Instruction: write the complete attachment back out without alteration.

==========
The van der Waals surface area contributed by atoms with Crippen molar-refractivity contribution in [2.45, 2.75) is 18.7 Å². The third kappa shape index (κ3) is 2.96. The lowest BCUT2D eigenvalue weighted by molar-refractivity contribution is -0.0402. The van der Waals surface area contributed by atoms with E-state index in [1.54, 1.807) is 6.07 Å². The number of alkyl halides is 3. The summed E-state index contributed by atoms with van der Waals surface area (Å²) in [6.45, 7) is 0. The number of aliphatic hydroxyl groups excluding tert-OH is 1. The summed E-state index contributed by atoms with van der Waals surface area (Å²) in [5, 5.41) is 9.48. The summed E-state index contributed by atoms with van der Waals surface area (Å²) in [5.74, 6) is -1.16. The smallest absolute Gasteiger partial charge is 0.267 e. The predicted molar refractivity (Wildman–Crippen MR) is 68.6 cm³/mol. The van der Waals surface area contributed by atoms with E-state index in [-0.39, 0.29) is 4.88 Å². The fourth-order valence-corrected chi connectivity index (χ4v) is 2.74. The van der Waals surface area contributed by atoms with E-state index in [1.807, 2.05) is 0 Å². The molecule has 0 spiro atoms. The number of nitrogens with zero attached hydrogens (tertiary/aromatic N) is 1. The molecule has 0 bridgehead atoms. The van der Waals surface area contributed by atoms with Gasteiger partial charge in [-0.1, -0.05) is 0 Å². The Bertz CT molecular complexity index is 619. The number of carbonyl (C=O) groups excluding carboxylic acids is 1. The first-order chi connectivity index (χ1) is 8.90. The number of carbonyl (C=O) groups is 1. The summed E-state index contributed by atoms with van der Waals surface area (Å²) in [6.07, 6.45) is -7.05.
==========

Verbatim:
The van der Waals surface area contributed by atoms with Crippen molar-refractivity contribution in [2.45, 2.75) is 18.7 Å². The third kappa shape index (κ3) is 2.96. The lowest BCUT2D eigenvalue weighted by molar-refractivity contribution is -0.0402. The van der Waals surface area contributed by atoms with E-state index in [1.54, 1.807) is 6.07 Å². The number of alkyl halides is 3. The summed E-state index contributed by atoms with van der Waals surface area (Å²) in [6.45, 7) is 0. The number of aliphatic hydroxyl groups excluding tert-OH is 1. The summed E-state index contributed by atoms with van der Waals surface area (Å²) in [5, 5.41) is 9.48. The summed E-state index contributed by atoms with van der Waals surface area (Å²) in [5.74, 6) is -1.16. The smallest absolute Gasteiger partial charge is 0.267 e. The predicted molar refractivity (Wildman–Crippen MR) is 68.6 cm³/mol. The van der Waals surface area contributed by atoms with E-state index in [-0.39, 0.29) is 4.88 Å². The fourth-order valence-corrected chi connectivity index (χ4v) is 2.74. The van der Waals surface area contributed by atoms with E-state index in [1.807, 2.05) is 0 Å². The molecule has 0 spiro atoms. The number of nitrogens with zero attached hydrogens (tertiary/aromatic N) is 1. The molecule has 0 bridgehead atoms. The van der Waals surface area contributed by atoms with Gasteiger partial charge in [-0.1, -0.05) is 0 Å². The Bertz CT molecular complexity index is 619. The number of carbonyl (C=O) groups excluding carboxylic acids is 1. The first-order chi connectivity index (χ1) is 8.90. The number of carbonyl (C=O) groups is 1. The summed E-state index contributed by atoms with van der Waals surface area (Å²) in [6.07, 6.45) is -7.05.